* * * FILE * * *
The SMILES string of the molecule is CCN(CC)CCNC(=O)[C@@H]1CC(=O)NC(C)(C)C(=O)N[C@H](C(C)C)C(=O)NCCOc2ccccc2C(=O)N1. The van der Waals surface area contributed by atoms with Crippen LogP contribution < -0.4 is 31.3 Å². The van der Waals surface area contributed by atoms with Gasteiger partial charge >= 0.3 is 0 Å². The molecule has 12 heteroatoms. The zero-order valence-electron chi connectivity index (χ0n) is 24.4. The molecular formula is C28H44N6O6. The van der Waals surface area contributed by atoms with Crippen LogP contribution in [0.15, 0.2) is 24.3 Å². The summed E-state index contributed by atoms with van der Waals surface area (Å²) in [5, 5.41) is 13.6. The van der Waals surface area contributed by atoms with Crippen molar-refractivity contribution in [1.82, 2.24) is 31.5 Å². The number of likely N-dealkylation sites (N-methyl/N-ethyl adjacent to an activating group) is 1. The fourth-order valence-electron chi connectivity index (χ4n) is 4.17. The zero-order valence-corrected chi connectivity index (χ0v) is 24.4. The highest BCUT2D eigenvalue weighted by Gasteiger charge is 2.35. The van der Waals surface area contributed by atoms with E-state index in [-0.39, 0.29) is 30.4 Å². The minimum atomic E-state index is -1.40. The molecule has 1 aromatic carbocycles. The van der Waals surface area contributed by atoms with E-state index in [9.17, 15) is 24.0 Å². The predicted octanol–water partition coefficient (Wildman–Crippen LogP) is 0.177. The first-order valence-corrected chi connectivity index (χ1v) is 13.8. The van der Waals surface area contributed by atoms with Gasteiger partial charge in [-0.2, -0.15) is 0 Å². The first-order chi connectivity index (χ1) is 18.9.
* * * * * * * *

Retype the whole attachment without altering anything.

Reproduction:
The SMILES string of the molecule is CCN(CC)CCNC(=O)[C@@H]1CC(=O)NC(C)(C)C(=O)N[C@H](C(C)C)C(=O)NCCOc2ccccc2C(=O)N1. The van der Waals surface area contributed by atoms with Crippen LogP contribution < -0.4 is 31.3 Å². The van der Waals surface area contributed by atoms with Gasteiger partial charge >= 0.3 is 0 Å². The molecule has 12 heteroatoms. The zero-order valence-electron chi connectivity index (χ0n) is 24.4. The molecular formula is C28H44N6O6. The van der Waals surface area contributed by atoms with Crippen LogP contribution in [0.15, 0.2) is 24.3 Å². The summed E-state index contributed by atoms with van der Waals surface area (Å²) in [5, 5.41) is 13.6. The van der Waals surface area contributed by atoms with Crippen molar-refractivity contribution in [1.82, 2.24) is 31.5 Å². The number of likely N-dealkylation sites (N-methyl/N-ethyl adjacent to an activating group) is 1. The fourth-order valence-electron chi connectivity index (χ4n) is 4.17. The zero-order valence-corrected chi connectivity index (χ0v) is 24.4. The highest BCUT2D eigenvalue weighted by Gasteiger charge is 2.35. The van der Waals surface area contributed by atoms with E-state index in [-0.39, 0.29) is 30.4 Å². The minimum atomic E-state index is -1.40. The molecule has 1 aromatic carbocycles. The van der Waals surface area contributed by atoms with E-state index in [9.17, 15) is 24.0 Å². The predicted octanol–water partition coefficient (Wildman–Crippen LogP) is 0.177. The first-order valence-corrected chi connectivity index (χ1v) is 13.8. The van der Waals surface area contributed by atoms with Gasteiger partial charge in [-0.2, -0.15) is 0 Å². The first-order chi connectivity index (χ1) is 18.9.